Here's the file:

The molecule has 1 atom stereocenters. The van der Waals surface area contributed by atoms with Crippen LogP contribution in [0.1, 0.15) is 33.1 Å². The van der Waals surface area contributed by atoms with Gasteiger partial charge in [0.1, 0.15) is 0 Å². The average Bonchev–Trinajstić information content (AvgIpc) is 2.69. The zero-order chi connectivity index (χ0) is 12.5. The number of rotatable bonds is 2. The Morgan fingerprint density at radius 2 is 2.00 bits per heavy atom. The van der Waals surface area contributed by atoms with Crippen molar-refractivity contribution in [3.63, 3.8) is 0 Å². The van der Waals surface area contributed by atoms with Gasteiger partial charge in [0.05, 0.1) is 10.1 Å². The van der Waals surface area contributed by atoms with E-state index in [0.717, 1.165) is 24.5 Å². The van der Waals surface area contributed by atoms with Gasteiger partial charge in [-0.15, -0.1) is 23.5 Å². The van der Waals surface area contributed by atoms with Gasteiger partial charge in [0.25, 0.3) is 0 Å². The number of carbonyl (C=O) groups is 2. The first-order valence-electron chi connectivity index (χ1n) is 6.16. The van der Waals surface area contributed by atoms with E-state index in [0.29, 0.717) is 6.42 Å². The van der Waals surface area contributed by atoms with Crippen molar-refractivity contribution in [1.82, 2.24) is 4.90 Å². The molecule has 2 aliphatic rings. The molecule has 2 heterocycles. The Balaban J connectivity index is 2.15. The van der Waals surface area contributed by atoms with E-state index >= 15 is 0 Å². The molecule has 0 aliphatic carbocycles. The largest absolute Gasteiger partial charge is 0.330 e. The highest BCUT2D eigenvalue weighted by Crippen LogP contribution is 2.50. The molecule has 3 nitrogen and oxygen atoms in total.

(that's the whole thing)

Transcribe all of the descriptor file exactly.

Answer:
The molecule has 1 atom stereocenters. The van der Waals surface area contributed by atoms with Crippen LogP contribution in [0.1, 0.15) is 33.1 Å². The van der Waals surface area contributed by atoms with Gasteiger partial charge in [0.1, 0.15) is 0 Å². The average Bonchev–Trinajstić information content (AvgIpc) is 2.69. The zero-order chi connectivity index (χ0) is 12.5. The number of rotatable bonds is 2. The Morgan fingerprint density at radius 2 is 2.00 bits per heavy atom. The van der Waals surface area contributed by atoms with Crippen molar-refractivity contribution in [3.63, 3.8) is 0 Å². The van der Waals surface area contributed by atoms with Gasteiger partial charge in [0.05, 0.1) is 10.1 Å². The van der Waals surface area contributed by atoms with E-state index in [0.717, 1.165) is 24.5 Å². The van der Waals surface area contributed by atoms with Gasteiger partial charge in [-0.15, -0.1) is 23.5 Å². The van der Waals surface area contributed by atoms with Gasteiger partial charge in [0.25, 0.3) is 0 Å². The number of carbonyl (C=O) groups is 2. The first-order valence-electron chi connectivity index (χ1n) is 6.16. The van der Waals surface area contributed by atoms with E-state index in [0.29, 0.717) is 6.42 Å². The van der Waals surface area contributed by atoms with Crippen molar-refractivity contribution in [1.82, 2.24) is 4.90 Å². The molecule has 2 aliphatic rings. The molecule has 2 heterocycles. The Balaban J connectivity index is 2.15. The van der Waals surface area contributed by atoms with E-state index >= 15 is 0 Å². The molecule has 0 aliphatic carbocycles. The largest absolute Gasteiger partial charge is 0.330 e. The highest BCUT2D eigenvalue weighted by Crippen LogP contribution is 2.50. The molecule has 3 nitrogen and oxygen atoms in total.